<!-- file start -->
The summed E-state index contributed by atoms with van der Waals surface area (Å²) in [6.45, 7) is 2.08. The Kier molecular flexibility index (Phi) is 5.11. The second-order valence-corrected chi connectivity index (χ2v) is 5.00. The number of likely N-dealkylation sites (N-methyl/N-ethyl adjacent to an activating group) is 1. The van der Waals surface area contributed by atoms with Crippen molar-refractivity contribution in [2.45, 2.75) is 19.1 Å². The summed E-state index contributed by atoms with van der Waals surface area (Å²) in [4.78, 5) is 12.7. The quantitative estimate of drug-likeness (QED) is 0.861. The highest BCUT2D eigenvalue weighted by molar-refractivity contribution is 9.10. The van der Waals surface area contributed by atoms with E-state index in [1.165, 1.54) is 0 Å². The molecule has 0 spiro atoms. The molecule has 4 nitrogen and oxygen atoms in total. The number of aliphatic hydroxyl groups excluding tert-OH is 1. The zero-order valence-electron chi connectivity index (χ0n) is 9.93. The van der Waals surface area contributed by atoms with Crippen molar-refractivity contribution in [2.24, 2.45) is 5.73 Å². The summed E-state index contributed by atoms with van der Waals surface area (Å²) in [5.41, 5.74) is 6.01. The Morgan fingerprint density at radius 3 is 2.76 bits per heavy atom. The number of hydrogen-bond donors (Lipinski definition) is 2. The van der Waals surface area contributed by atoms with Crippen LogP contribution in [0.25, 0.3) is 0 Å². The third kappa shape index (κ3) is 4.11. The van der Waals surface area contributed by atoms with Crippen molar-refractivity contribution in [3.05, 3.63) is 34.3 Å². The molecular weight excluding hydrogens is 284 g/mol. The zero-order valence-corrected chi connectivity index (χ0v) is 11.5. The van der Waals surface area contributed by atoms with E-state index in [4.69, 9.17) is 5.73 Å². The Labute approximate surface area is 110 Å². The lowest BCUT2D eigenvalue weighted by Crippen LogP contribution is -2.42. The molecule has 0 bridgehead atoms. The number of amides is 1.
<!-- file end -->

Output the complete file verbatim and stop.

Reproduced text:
The summed E-state index contributed by atoms with van der Waals surface area (Å²) in [6.45, 7) is 2.08. The Kier molecular flexibility index (Phi) is 5.11. The second-order valence-corrected chi connectivity index (χ2v) is 5.00. The number of likely N-dealkylation sites (N-methyl/N-ethyl adjacent to an activating group) is 1. The van der Waals surface area contributed by atoms with Crippen molar-refractivity contribution in [2.45, 2.75) is 19.1 Å². The summed E-state index contributed by atoms with van der Waals surface area (Å²) in [4.78, 5) is 12.7. The quantitative estimate of drug-likeness (QED) is 0.861. The highest BCUT2D eigenvalue weighted by molar-refractivity contribution is 9.10. The van der Waals surface area contributed by atoms with E-state index in [1.165, 1.54) is 0 Å². The molecule has 0 spiro atoms. The molecule has 4 nitrogen and oxygen atoms in total. The number of aliphatic hydroxyl groups excluding tert-OH is 1. The zero-order valence-electron chi connectivity index (χ0n) is 9.93. The van der Waals surface area contributed by atoms with Crippen molar-refractivity contribution in [2.24, 2.45) is 5.73 Å². The summed E-state index contributed by atoms with van der Waals surface area (Å²) in [5.41, 5.74) is 6.01. The Morgan fingerprint density at radius 3 is 2.76 bits per heavy atom. The number of hydrogen-bond donors (Lipinski definition) is 2. The van der Waals surface area contributed by atoms with Crippen LogP contribution in [0.25, 0.3) is 0 Å². The third kappa shape index (κ3) is 4.11. The van der Waals surface area contributed by atoms with Crippen molar-refractivity contribution in [3.05, 3.63) is 34.3 Å². The molecular weight excluding hydrogens is 284 g/mol. The zero-order valence-corrected chi connectivity index (χ0v) is 11.5. The van der Waals surface area contributed by atoms with E-state index in [4.69, 9.17) is 5.73 Å². The Labute approximate surface area is 110 Å². The lowest BCUT2D eigenvalue weighted by Crippen LogP contribution is -2.42. The molecule has 0 bridgehead atoms. The number of amides is 1.